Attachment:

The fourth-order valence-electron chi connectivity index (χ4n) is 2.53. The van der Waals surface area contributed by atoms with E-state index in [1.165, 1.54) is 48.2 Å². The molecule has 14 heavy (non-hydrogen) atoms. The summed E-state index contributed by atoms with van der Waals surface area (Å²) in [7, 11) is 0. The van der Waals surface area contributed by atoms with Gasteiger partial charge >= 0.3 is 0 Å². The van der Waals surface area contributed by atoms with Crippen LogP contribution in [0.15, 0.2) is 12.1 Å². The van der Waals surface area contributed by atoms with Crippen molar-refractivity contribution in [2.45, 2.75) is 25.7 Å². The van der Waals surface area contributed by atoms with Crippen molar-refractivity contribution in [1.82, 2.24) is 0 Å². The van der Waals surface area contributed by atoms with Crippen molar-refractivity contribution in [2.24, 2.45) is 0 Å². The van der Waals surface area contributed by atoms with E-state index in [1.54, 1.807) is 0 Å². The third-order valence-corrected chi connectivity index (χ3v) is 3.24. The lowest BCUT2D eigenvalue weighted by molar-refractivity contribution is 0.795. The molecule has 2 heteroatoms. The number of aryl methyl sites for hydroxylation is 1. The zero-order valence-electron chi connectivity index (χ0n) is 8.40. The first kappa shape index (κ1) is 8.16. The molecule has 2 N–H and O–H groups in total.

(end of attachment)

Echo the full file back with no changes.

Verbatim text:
The fourth-order valence-electron chi connectivity index (χ4n) is 2.53. The van der Waals surface area contributed by atoms with E-state index in [1.165, 1.54) is 48.2 Å². The molecule has 14 heavy (non-hydrogen) atoms. The summed E-state index contributed by atoms with van der Waals surface area (Å²) in [7, 11) is 0. The van der Waals surface area contributed by atoms with Gasteiger partial charge >= 0.3 is 0 Å². The van der Waals surface area contributed by atoms with Crippen LogP contribution in [0.15, 0.2) is 12.1 Å². The van der Waals surface area contributed by atoms with Crippen molar-refractivity contribution in [2.45, 2.75) is 25.7 Å². The van der Waals surface area contributed by atoms with Crippen molar-refractivity contribution in [1.82, 2.24) is 0 Å². The van der Waals surface area contributed by atoms with Crippen molar-refractivity contribution in [2.24, 2.45) is 0 Å². The van der Waals surface area contributed by atoms with E-state index in [1.54, 1.807) is 0 Å². The third-order valence-corrected chi connectivity index (χ3v) is 3.24. The lowest BCUT2D eigenvalue weighted by molar-refractivity contribution is 0.795. The molecule has 2 heteroatoms. The number of aryl methyl sites for hydroxylation is 1. The zero-order valence-electron chi connectivity index (χ0n) is 8.40. The first kappa shape index (κ1) is 8.16. The molecule has 2 N–H and O–H groups in total.